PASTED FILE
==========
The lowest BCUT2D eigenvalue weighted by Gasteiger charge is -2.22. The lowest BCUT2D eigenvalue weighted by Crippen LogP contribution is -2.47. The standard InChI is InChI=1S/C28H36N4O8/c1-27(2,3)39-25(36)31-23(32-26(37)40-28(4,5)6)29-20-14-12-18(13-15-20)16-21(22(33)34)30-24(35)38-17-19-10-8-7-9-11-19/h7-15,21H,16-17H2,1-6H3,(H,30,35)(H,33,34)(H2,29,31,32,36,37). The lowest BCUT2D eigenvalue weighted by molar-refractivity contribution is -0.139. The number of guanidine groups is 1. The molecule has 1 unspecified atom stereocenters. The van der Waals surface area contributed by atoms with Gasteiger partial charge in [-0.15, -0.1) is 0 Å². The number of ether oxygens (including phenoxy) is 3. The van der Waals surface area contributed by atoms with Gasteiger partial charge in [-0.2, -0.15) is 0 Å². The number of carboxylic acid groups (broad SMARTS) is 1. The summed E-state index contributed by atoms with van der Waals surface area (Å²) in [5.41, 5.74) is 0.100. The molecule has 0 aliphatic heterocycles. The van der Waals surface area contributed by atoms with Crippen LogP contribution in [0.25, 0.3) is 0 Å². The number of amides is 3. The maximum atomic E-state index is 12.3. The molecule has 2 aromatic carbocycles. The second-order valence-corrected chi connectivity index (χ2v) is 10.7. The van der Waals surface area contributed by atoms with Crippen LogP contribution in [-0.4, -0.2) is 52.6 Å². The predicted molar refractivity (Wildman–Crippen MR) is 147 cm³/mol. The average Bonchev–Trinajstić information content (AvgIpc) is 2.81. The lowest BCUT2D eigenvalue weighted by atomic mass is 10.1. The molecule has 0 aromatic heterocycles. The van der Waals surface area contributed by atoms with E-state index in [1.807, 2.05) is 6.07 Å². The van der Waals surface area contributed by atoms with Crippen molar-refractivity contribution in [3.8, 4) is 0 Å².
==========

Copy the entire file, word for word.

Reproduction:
The lowest BCUT2D eigenvalue weighted by Gasteiger charge is -2.22. The lowest BCUT2D eigenvalue weighted by Crippen LogP contribution is -2.47. The standard InChI is InChI=1S/C28H36N4O8/c1-27(2,3)39-25(36)31-23(32-26(37)40-28(4,5)6)29-20-14-12-18(13-15-20)16-21(22(33)34)30-24(35)38-17-19-10-8-7-9-11-19/h7-15,21H,16-17H2,1-6H3,(H,30,35)(H,33,34)(H2,29,31,32,36,37). The lowest BCUT2D eigenvalue weighted by molar-refractivity contribution is -0.139. The number of guanidine groups is 1. The molecule has 1 unspecified atom stereocenters. The van der Waals surface area contributed by atoms with Gasteiger partial charge in [-0.15, -0.1) is 0 Å². The number of ether oxygens (including phenoxy) is 3. The van der Waals surface area contributed by atoms with Gasteiger partial charge in [-0.2, -0.15) is 0 Å². The number of carboxylic acid groups (broad SMARTS) is 1. The summed E-state index contributed by atoms with van der Waals surface area (Å²) in [5.41, 5.74) is 0.100. The molecule has 0 aliphatic heterocycles. The van der Waals surface area contributed by atoms with Crippen LogP contribution in [0.25, 0.3) is 0 Å². The number of amides is 3. The maximum atomic E-state index is 12.3. The molecule has 2 aromatic carbocycles. The second-order valence-corrected chi connectivity index (χ2v) is 10.7. The van der Waals surface area contributed by atoms with Crippen LogP contribution in [-0.4, -0.2) is 52.6 Å². The predicted molar refractivity (Wildman–Crippen MR) is 147 cm³/mol. The average Bonchev–Trinajstić information content (AvgIpc) is 2.81. The lowest BCUT2D eigenvalue weighted by atomic mass is 10.1. The molecule has 0 aromatic heterocycles. The van der Waals surface area contributed by atoms with E-state index in [1.807, 2.05) is 6.07 Å². The van der Waals surface area contributed by atoms with Crippen molar-refractivity contribution in [3.8, 4) is 0 Å².